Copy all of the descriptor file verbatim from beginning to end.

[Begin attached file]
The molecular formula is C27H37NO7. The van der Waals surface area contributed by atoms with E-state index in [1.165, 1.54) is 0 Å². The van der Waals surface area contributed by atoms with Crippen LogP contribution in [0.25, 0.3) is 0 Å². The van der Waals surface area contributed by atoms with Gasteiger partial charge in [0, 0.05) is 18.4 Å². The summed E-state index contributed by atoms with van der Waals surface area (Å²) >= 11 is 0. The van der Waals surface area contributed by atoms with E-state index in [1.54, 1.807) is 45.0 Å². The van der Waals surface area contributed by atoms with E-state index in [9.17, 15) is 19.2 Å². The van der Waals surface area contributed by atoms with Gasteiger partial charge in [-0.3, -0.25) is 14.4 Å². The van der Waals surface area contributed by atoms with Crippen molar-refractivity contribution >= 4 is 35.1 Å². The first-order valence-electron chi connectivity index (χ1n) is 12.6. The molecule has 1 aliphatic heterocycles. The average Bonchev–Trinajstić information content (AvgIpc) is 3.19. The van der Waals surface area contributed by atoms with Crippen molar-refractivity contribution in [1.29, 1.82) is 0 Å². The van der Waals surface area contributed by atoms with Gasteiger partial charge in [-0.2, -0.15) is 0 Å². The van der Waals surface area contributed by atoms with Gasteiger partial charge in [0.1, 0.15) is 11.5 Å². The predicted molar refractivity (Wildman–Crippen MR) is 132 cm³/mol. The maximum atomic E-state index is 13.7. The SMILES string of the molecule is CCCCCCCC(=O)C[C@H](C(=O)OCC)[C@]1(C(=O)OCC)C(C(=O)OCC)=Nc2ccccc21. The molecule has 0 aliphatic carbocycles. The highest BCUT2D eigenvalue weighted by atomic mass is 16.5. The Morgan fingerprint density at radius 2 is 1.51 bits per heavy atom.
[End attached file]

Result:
The molecular formula is C27H37NO7. The van der Waals surface area contributed by atoms with E-state index in [1.165, 1.54) is 0 Å². The van der Waals surface area contributed by atoms with Crippen LogP contribution in [0.25, 0.3) is 0 Å². The van der Waals surface area contributed by atoms with Gasteiger partial charge in [0, 0.05) is 18.4 Å². The summed E-state index contributed by atoms with van der Waals surface area (Å²) >= 11 is 0. The van der Waals surface area contributed by atoms with E-state index in [1.54, 1.807) is 45.0 Å². The van der Waals surface area contributed by atoms with E-state index in [9.17, 15) is 19.2 Å². The van der Waals surface area contributed by atoms with Gasteiger partial charge in [-0.3, -0.25) is 14.4 Å². The van der Waals surface area contributed by atoms with Crippen molar-refractivity contribution >= 4 is 35.1 Å². The first-order valence-electron chi connectivity index (χ1n) is 12.6. The molecule has 1 aliphatic heterocycles. The average Bonchev–Trinajstić information content (AvgIpc) is 3.19. The van der Waals surface area contributed by atoms with Crippen molar-refractivity contribution in [1.29, 1.82) is 0 Å². The van der Waals surface area contributed by atoms with Gasteiger partial charge in [-0.2, -0.15) is 0 Å². The van der Waals surface area contributed by atoms with Gasteiger partial charge in [0.1, 0.15) is 11.5 Å². The predicted molar refractivity (Wildman–Crippen MR) is 132 cm³/mol. The maximum atomic E-state index is 13.7. The SMILES string of the molecule is CCCCCCCC(=O)C[C@H](C(=O)OCC)[C@]1(C(=O)OCC)C(C(=O)OCC)=Nc2ccccc21. The molecule has 0 aliphatic carbocycles. The highest BCUT2D eigenvalue weighted by atomic mass is 16.5. The Morgan fingerprint density at radius 2 is 1.51 bits per heavy atom.